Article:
Compare unit 37 produces a positive output when the number in latch 38 is larger than that in latch 36, and produces a negative output when the number in latch 38 is less than or equal to the number in latch 36. The positive outputs indicate a binary one bit and the negative outputs a binary zero bit. The output of compare 37 is then inputted to the data input of shift register 35, so that it gets read in as the value of the next bit. The output of compare 37 also goes to opposite plurality inputs of gates 39 and 40. Gates 39 will operate when the output is positive and gates 40 will operate when the output is negative. Gates 39 and 40 both receive the outputs of latch 36 as their controlled inputs. Gates 39 present these controlled inputs to latch 38 in a shift left position and gates 40 present these controlled inputs to latch 38 in a shift right position. In this way, the value of the byte so representing the data is either multiplied by two or multiplied by one-half. (Alternatively, one may provide for subtracting or adding a bit to these input bits). The last input thus gets stored in latch 38 at double its actual value if it was indicated to represent a binary one, and at half its actual value if it was determined to represent a binary zero.
Since the binary zero intervals would be preferably three times the width of the binary one intervals if the pen 15 moves at a uniform velocity, a number stored in latch 38 will always be greater than that in latch 36 when the input represents a binary one and less than that in latch 36 when the input represents a binary zero. The rate of movement of pen 15 which reads the representations 13 can thus vary by fifty percent without causing an error in reading the encoded bit values. Pen 15 can thus move at any speed and still produce periods within the range of timer 33 without causing an error. (The above sequence can be checked by taking the binary bit one interval as proportional to one and the binary zero bit as proportional to three, as is the case with the bar code of FIG. 3. The value in latch 38 will then be proportional to 1.5 if the last bit was a zero bit and will be proportional to two if the last was a binary one bit. The one and three values can thus vary up to 50 percent without causing an error).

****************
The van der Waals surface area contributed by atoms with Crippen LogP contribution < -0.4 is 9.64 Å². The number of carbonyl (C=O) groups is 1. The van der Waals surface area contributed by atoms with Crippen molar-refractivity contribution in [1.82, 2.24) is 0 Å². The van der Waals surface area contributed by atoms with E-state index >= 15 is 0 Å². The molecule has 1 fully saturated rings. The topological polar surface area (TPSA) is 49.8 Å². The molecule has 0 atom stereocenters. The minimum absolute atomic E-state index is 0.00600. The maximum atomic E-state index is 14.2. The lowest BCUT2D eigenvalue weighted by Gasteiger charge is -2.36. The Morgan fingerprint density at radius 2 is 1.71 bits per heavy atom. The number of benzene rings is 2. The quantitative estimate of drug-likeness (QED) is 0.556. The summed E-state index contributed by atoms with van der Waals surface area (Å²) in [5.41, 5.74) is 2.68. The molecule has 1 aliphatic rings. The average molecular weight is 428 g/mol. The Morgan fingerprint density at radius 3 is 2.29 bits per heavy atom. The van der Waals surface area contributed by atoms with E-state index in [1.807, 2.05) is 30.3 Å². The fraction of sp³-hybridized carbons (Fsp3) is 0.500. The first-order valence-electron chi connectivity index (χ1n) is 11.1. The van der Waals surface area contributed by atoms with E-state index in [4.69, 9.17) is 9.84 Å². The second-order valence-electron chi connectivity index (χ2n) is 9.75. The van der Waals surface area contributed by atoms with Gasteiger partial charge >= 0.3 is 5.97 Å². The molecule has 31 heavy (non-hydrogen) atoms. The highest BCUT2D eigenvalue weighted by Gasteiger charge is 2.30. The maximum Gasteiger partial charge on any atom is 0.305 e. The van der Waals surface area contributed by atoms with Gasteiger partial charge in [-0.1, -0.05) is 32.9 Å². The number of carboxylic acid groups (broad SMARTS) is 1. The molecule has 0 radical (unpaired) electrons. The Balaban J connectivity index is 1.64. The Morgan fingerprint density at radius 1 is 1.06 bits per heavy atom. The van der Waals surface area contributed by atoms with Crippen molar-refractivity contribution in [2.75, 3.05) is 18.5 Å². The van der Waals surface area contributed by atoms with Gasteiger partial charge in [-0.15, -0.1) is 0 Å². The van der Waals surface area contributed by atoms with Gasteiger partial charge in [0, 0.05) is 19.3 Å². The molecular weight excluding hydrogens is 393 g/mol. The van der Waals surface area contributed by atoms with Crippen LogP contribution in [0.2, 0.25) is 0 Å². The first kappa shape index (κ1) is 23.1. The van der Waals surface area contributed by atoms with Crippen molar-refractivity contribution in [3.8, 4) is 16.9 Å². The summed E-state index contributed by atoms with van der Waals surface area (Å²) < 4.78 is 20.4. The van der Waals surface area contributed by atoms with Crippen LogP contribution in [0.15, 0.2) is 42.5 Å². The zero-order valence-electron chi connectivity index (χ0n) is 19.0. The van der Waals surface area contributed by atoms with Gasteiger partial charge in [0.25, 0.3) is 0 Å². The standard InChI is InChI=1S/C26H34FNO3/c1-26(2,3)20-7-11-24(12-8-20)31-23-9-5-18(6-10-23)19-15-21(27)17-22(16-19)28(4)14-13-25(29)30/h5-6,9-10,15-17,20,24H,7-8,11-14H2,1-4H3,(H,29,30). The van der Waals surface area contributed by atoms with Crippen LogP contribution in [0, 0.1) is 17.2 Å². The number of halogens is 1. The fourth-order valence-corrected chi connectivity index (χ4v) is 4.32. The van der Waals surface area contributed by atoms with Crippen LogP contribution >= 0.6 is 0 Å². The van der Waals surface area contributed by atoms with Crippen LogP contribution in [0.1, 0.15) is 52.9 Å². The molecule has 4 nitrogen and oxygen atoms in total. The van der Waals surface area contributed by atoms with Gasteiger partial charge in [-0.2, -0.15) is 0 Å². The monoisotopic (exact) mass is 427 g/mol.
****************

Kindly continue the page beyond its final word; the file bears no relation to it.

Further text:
Counter 34 produces an output to operate gates 41 and step counter 42 after each byte of information has been shifted into shift register 35. The encoded binary bits shifted into shift register 35 are then passed through gates 41 to the data input of buffer memory 18. The output of counter 42 registers the number of the byte and its output goes to the address input of buffer memory 18. Counter 42 includes output gates 43 which operate for a short interval when it is stepped.
In this way, the conversion means for producing a binary coded output signal representative of and in response to the pickup output signal has comparison means for comparing a segment of pickup output signal data to a reference signal. The conversion means produces a binary coded output signal having one binary value in response to a characteristic of the segment of pick up output signal being greater than a characteristic of the reference signal, and produces a binary coded output signal having a binary value complementary to said one binary value in response to the characteristic of the segment of pick up output signal being equal to or less than the characteristic of the reference signal. The reference signal is modified depending upon the value of the previously produced binary coded output signal. In this way, means are provided for accurately producing binary coded output signals even though the rate of movement of the pen 15 may vary considerably.